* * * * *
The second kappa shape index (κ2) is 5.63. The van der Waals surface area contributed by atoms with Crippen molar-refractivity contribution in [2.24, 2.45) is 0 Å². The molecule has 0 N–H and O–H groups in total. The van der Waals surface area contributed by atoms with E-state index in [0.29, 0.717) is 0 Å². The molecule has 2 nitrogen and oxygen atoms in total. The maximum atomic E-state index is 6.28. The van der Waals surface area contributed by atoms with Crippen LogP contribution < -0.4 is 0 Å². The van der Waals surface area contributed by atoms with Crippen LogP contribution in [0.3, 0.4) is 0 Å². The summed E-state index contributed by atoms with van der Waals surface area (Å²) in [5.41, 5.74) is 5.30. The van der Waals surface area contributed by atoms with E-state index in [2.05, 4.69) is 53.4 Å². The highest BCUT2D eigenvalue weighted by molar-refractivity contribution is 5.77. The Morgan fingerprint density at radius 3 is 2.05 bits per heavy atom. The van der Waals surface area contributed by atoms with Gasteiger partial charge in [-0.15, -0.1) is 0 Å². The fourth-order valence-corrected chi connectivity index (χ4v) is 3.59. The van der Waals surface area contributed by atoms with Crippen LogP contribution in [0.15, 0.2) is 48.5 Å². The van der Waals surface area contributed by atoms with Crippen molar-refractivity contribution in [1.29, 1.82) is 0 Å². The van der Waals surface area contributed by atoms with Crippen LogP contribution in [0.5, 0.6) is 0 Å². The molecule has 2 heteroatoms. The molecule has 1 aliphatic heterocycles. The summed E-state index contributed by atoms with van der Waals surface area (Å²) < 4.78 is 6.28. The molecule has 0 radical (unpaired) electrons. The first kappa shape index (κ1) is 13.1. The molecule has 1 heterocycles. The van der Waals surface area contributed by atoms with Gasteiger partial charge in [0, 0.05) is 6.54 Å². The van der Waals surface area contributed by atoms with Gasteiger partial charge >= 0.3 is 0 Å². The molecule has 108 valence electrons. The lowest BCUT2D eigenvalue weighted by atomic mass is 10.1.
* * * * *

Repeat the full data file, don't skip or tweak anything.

The second kappa shape index (κ2) is 5.63. The van der Waals surface area contributed by atoms with Crippen molar-refractivity contribution in [2.24, 2.45) is 0 Å². The molecule has 0 N–H and O–H groups in total. The van der Waals surface area contributed by atoms with E-state index in [0.29, 0.717) is 0 Å². The molecule has 2 nitrogen and oxygen atoms in total. The maximum atomic E-state index is 6.28. The van der Waals surface area contributed by atoms with Crippen LogP contribution < -0.4 is 0 Å². The van der Waals surface area contributed by atoms with Crippen LogP contribution in [0.3, 0.4) is 0 Å². The summed E-state index contributed by atoms with van der Waals surface area (Å²) in [5.41, 5.74) is 5.30. The van der Waals surface area contributed by atoms with E-state index in [2.05, 4.69) is 53.4 Å². The highest BCUT2D eigenvalue weighted by molar-refractivity contribution is 5.77. The Morgan fingerprint density at radius 3 is 2.05 bits per heavy atom. The van der Waals surface area contributed by atoms with Gasteiger partial charge in [-0.15, -0.1) is 0 Å². The fourth-order valence-corrected chi connectivity index (χ4v) is 3.59. The van der Waals surface area contributed by atoms with Crippen LogP contribution in [0.15, 0.2) is 48.5 Å². The van der Waals surface area contributed by atoms with Crippen molar-refractivity contribution in [1.29, 1.82) is 0 Å². The van der Waals surface area contributed by atoms with Crippen LogP contribution in [0.5, 0.6) is 0 Å². The molecule has 2 heteroatoms. The molecule has 1 aliphatic heterocycles. The summed E-state index contributed by atoms with van der Waals surface area (Å²) < 4.78 is 6.28. The molecule has 0 radical (unpaired) electrons. The first kappa shape index (κ1) is 13.1. The molecule has 1 heterocycles. The van der Waals surface area contributed by atoms with Gasteiger partial charge in [0, 0.05) is 6.54 Å². The van der Waals surface area contributed by atoms with Gasteiger partial charge >= 0.3 is 0 Å². The molecule has 108 valence electrons. The lowest BCUT2D eigenvalue weighted by atomic mass is 10.1.